OXFORD could become home to an “international hub” for Hindu studies if a £1m fundraising effort is successful.

The Oxford Centre for Hindu Studies, currently in Magdalen Street, is working to raise the money to buy its first permanent home.

Established in 1997, the independent centre allied to Oxford University has seen a huge jump in its student numbers and is now looking to set down roots.

According to the 2011 census, there are 2,044 people of the Hindu religion in Oxford.

The £1m campaign was launched in November and about £500,000 has so far been pledged.

Centre director Shaunaka Rishi Das, who is also the university’s Hindu chaplain, hopes to move into new city centre premises early next year.

He said: “We thought it is about time we bought somewhere. “When we started 15 years ago we had four students and now we have 68, and we have a huge archive.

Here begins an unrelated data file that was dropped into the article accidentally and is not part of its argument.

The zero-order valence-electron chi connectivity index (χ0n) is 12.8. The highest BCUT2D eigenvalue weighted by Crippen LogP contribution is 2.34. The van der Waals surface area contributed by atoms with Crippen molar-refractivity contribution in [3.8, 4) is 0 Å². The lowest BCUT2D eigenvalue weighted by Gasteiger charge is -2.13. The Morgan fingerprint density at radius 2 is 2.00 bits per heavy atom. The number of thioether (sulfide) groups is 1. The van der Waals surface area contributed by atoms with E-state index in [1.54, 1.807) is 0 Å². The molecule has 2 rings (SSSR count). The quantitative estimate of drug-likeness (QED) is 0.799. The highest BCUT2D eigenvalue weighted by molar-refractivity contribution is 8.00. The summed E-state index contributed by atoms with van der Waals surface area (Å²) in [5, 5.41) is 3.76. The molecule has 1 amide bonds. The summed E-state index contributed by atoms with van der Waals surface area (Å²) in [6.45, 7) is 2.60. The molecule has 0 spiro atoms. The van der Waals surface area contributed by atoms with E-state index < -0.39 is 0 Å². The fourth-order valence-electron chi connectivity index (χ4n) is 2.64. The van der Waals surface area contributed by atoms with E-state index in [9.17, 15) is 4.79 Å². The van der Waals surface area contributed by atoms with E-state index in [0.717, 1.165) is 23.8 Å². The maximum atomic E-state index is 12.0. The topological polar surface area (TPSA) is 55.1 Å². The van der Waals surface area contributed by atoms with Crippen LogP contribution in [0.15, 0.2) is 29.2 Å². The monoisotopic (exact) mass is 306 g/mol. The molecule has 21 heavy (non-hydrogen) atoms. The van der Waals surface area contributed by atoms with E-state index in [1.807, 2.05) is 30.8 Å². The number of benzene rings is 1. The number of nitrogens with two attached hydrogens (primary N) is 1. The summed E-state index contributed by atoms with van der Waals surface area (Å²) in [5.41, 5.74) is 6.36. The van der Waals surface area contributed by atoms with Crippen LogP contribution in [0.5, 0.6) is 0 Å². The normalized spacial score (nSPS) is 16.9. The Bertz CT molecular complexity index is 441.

“The centre is an organism which is expanding and growing and it is the only centre for Hindu studies at this academic level so we want to put down roots firmly in Oxford.”

He said: “This will become a hub for Hindu studies in the world. Indian studies in some senses began in Oxford – most of the civil servants of the Raj were taught here.”

Mr Rishi Das said the centre was considering options for places it could move to in the city centre.

He added: “Religious studies doesn’t really exist in India so we want to help them and anyone in the community understand Hinduism.

“Of all the religious traditions in the world, Hinduism is the most difficult to study. “It is very pluralist and there is no one church or no one book.

“India is such a powerhouse now, both economically and politically, and they know how we think but we don’t know how they think.”

He puts the increase in student numbers down to more Indian students wanting to study the humanities rather than law or medicine.